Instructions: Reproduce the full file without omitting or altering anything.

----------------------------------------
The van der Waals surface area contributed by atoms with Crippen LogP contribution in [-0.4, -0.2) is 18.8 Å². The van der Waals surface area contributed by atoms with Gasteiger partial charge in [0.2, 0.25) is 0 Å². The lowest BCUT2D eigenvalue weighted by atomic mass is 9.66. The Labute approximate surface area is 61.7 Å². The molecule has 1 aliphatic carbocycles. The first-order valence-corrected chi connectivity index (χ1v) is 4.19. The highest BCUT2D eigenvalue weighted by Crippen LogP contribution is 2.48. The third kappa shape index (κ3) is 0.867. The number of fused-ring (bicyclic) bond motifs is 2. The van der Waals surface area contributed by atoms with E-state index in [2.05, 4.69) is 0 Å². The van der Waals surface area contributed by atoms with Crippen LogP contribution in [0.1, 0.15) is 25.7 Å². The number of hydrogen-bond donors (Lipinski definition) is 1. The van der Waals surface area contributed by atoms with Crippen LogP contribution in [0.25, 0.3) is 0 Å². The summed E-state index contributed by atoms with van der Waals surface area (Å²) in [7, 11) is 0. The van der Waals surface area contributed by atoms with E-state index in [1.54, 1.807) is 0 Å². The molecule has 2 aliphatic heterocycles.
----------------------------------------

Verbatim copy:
The van der Waals surface area contributed by atoms with Crippen LogP contribution in [-0.4, -0.2) is 18.8 Å². The van der Waals surface area contributed by atoms with Gasteiger partial charge in [0.2, 0.25) is 0 Å². The lowest BCUT2D eigenvalue weighted by atomic mass is 9.66. The Labute approximate surface area is 61.7 Å². The molecule has 1 aliphatic carbocycles. The first-order valence-corrected chi connectivity index (χ1v) is 4.19. The highest BCUT2D eigenvalue weighted by Crippen LogP contribution is 2.48. The third kappa shape index (κ3) is 0.867. The number of fused-ring (bicyclic) bond motifs is 2. The van der Waals surface area contributed by atoms with E-state index in [2.05, 4.69) is 0 Å². The van der Waals surface area contributed by atoms with Crippen LogP contribution in [0.1, 0.15) is 25.7 Å². The number of hydrogen-bond donors (Lipinski definition) is 1. The van der Waals surface area contributed by atoms with Crippen LogP contribution in [0.25, 0.3) is 0 Å². The summed E-state index contributed by atoms with van der Waals surface area (Å²) in [7, 11) is 0. The van der Waals surface area contributed by atoms with E-state index in [1.54, 1.807) is 0 Å². The molecule has 2 aliphatic heterocycles.